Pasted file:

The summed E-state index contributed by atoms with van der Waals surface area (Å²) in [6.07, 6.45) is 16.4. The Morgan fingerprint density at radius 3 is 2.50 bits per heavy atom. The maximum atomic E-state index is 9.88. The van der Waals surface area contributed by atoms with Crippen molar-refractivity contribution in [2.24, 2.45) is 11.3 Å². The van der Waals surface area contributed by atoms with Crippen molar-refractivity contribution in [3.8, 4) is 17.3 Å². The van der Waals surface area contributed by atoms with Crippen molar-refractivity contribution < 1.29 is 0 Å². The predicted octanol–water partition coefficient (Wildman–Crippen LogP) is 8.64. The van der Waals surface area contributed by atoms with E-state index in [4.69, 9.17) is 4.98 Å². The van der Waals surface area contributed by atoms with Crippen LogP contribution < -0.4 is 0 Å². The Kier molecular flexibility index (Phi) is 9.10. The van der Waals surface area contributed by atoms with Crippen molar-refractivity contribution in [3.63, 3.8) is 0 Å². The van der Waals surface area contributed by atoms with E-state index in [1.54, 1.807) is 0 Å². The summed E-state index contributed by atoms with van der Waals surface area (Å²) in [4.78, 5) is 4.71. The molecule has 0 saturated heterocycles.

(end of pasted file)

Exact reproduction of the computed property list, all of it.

The summed E-state index contributed by atoms with van der Waals surface area (Å²) in [6.07, 6.45) is 16.4. The Morgan fingerprint density at radius 3 is 2.50 bits per heavy atom. The maximum atomic E-state index is 9.88. The van der Waals surface area contributed by atoms with Crippen molar-refractivity contribution in [2.24, 2.45) is 11.3 Å². The van der Waals surface area contributed by atoms with Crippen molar-refractivity contribution in [3.8, 4) is 17.3 Å². The van der Waals surface area contributed by atoms with Crippen molar-refractivity contribution < 1.29 is 0 Å². The predicted octanol–water partition coefficient (Wildman–Crippen LogP) is 8.64. The van der Waals surface area contributed by atoms with E-state index in [4.69, 9.17) is 4.98 Å². The van der Waals surface area contributed by atoms with Crippen LogP contribution < -0.4 is 0 Å². The Kier molecular flexibility index (Phi) is 9.10. The van der Waals surface area contributed by atoms with Crippen molar-refractivity contribution in [3.63, 3.8) is 0 Å². The van der Waals surface area contributed by atoms with E-state index in [1.54, 1.807) is 0 Å². The summed E-state index contributed by atoms with van der Waals surface area (Å²) in [4.78, 5) is 4.71. The molecule has 0 saturated heterocycles.